A Single Sandbox for Standard-Setters (Part 2)

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This blog post is the second of a series that explains the rationale for the United States and other countries to collaborate in creating a single, global registry of financial reporting standards rather than a single set of standards emanating from a single standard-setter. In my last post, I explained how the "single-sandbox" approach would significantly enhance the comparability of financial statements prepared in accordance with registered financial reporting standards without imposing a one-size-fits-all solution on reporting entities. In this post, I'll explain four ways in which the single-sandbox approach would drive non-value-adding costs out of the financial reporting supply chain.

The most significant cost-reduction benefit to result from the single-sandbox approach would be a reduction in the cost of capital for business entities. Specifically, an increase in the comparability of financial statements across companies that use different standards in preparing their financial statements (as I described in my last post) would reduce capital providers' analysis costs and/or reduce the risk premiums that result from capital providers not fully understanding the basis on which "foreign" financial statements have been prepared. Both of those effects would be reflected in lower expected rates of return, and therefore, lower costs of capital. Ask any economist—lowering the cost of capital is a very good thing for everyone.

A second major benefit of the single-sandbox approach would be the lowering of operating costs for reporting entities having multiple business units throughout the world that must adhere to multiple sets of financial reporting standards. Translation and reconciliation of financial statements prepared under different standards would be easier and less-costly thanks to the distinguishing characteristics of the global registry of standards, which I have described in previous posts.

Third, lower costs would result from the elimination of redundancy in the world's standard-setting infrastructures. Areas of agreed-upon commonality among registered sets of standards (i.e., conceptual framework, core standards, and codification) would be maintained by the single standards registrar rather than each standard-setter bearing the cost of maintaining essentially the same things.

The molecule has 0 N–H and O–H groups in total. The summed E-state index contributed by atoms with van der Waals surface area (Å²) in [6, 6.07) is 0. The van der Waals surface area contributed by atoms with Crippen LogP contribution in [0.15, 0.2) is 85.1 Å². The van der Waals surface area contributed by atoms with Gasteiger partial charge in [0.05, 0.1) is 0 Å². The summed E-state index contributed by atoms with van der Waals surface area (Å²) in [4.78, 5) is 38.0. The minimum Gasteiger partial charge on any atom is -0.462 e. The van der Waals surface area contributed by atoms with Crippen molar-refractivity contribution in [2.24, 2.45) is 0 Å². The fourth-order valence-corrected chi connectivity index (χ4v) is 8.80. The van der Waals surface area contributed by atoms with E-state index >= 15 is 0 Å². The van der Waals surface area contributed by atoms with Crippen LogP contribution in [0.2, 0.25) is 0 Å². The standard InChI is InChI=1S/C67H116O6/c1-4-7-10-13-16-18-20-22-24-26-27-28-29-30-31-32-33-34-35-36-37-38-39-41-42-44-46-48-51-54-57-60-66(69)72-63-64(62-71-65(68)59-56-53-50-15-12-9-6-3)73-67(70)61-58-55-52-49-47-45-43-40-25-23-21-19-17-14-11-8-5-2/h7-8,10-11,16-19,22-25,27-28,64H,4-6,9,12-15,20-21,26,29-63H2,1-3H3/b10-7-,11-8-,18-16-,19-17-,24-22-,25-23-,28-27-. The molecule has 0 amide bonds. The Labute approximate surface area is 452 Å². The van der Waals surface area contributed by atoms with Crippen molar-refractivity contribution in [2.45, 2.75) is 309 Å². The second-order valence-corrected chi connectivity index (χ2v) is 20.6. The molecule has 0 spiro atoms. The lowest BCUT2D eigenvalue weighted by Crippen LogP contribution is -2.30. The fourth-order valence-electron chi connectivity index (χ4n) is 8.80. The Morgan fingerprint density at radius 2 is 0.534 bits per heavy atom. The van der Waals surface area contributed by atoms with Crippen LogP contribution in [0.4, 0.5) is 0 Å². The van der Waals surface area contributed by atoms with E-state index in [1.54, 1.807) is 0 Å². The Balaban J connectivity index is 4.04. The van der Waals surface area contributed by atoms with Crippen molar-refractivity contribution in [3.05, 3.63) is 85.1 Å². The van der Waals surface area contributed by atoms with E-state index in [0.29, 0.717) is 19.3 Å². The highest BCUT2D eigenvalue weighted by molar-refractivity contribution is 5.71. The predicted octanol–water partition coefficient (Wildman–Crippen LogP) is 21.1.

Finally, the single-sandbox approach would lower the costs of training and developing financial-reporting talent, i.e., individuals capable of doing financial accounting and reporting for any company in the world from anywhere in the world.

While many of these cost-reduction benefits have been cited in arguments supporting the global adoption of a single set of standards, the improbability of getting the entire world to agree on what standards they will use and on who will set the standards means that we need a more realistic approach if we are to have any hope of capturing any of the benefits. In particular, the single-sandbox approach would be far more beneficial and far more feasible than if the United States were to attempt to switch to using current International Financial Reporting Standards (IFRS) instead of U.S. GAAP. To be clear, the single-sandbox approach is not an outright rejection of IFRS; rather, the approach acknowledges and builds upon the successes of the International Accounting Standards Board (IASB), many of which have resulted from collaboration between the IASB and national standard-setters such as the U.S. Financial Accounting Standards Board.

In my next post, I'll explain how the single-sandbox approach would maximize the quality of the financial reporting standards used throughout the world.


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